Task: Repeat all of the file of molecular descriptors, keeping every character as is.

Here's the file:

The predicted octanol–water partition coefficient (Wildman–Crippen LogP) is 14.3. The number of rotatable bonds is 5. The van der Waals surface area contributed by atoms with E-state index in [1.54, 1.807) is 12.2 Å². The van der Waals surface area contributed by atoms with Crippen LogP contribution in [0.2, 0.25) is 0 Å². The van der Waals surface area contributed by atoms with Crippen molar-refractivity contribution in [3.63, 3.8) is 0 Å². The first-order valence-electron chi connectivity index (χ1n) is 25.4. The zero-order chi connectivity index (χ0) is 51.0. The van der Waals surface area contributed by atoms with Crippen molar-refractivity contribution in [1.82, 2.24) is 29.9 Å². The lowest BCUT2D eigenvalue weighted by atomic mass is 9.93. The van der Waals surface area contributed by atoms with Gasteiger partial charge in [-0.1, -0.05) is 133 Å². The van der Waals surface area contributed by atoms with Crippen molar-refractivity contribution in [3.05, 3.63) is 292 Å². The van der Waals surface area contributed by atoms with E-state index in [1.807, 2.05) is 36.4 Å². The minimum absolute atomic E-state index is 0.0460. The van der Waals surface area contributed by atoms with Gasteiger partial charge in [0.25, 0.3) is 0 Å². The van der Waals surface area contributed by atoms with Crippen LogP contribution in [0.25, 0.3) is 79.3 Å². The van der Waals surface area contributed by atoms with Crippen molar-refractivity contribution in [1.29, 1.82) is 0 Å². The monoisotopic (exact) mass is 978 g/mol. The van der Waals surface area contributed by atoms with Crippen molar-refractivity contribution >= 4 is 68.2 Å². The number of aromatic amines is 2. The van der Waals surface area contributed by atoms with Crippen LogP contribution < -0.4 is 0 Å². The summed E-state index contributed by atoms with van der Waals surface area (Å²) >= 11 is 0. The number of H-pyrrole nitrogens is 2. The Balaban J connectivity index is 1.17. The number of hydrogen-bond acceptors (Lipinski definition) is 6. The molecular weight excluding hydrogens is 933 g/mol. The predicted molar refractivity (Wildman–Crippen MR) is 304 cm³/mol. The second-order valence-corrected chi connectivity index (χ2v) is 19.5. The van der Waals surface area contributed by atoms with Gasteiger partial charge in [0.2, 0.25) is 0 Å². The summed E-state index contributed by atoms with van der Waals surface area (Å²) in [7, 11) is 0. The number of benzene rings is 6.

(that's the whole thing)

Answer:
The predicted octanol–water partition coefficient (Wildman–Crippen LogP) is 14.3. The number of rotatable bonds is 5. The van der Waals surface area contributed by atoms with E-state index in [1.54, 1.807) is 12.2 Å². The van der Waals surface area contributed by atoms with Crippen LogP contribution in [0.2, 0.25) is 0 Å². The van der Waals surface area contributed by atoms with Crippen molar-refractivity contribution in [3.63, 3.8) is 0 Å². The first-order valence-electron chi connectivity index (χ1n) is 25.4. The zero-order chi connectivity index (χ0) is 51.0. The van der Waals surface area contributed by atoms with Crippen molar-refractivity contribution in [1.82, 2.24) is 29.9 Å². The lowest BCUT2D eigenvalue weighted by atomic mass is 9.93. The van der Waals surface area contributed by atoms with Gasteiger partial charge in [-0.1, -0.05) is 133 Å². The van der Waals surface area contributed by atoms with Crippen molar-refractivity contribution in [3.05, 3.63) is 292 Å². The van der Waals surface area contributed by atoms with E-state index in [1.807, 2.05) is 36.4 Å². The minimum absolute atomic E-state index is 0.0460. The van der Waals surface area contributed by atoms with Gasteiger partial charge in [0.25, 0.3) is 0 Å². The van der Waals surface area contributed by atoms with Crippen LogP contribution in [0.25, 0.3) is 79.3 Å². The van der Waals surface area contributed by atoms with Crippen molar-refractivity contribution in [1.29, 1.82) is 0 Å². The monoisotopic (exact) mass is 978 g/mol. The van der Waals surface area contributed by atoms with Crippen molar-refractivity contribution >= 4 is 68.2 Å². The number of aromatic amines is 2. The van der Waals surface area contributed by atoms with Crippen LogP contribution < -0.4 is 0 Å². The summed E-state index contributed by atoms with van der Waals surface area (Å²) >= 11 is 0. The number of H-pyrrole nitrogens is 2. The Balaban J connectivity index is 1.17. The number of hydrogen-bond acceptors (Lipinski definition) is 6. The molecular weight excluding hydrogens is 933 g/mol. The predicted molar refractivity (Wildman–Crippen MR) is 304 cm³/mol. The second-order valence-corrected chi connectivity index (χ2v) is 19.5. The van der Waals surface area contributed by atoms with Gasteiger partial charge in [0.2, 0.25) is 0 Å². The summed E-state index contributed by atoms with van der Waals surface area (Å²) in [7, 11) is 0. The number of benzene rings is 6.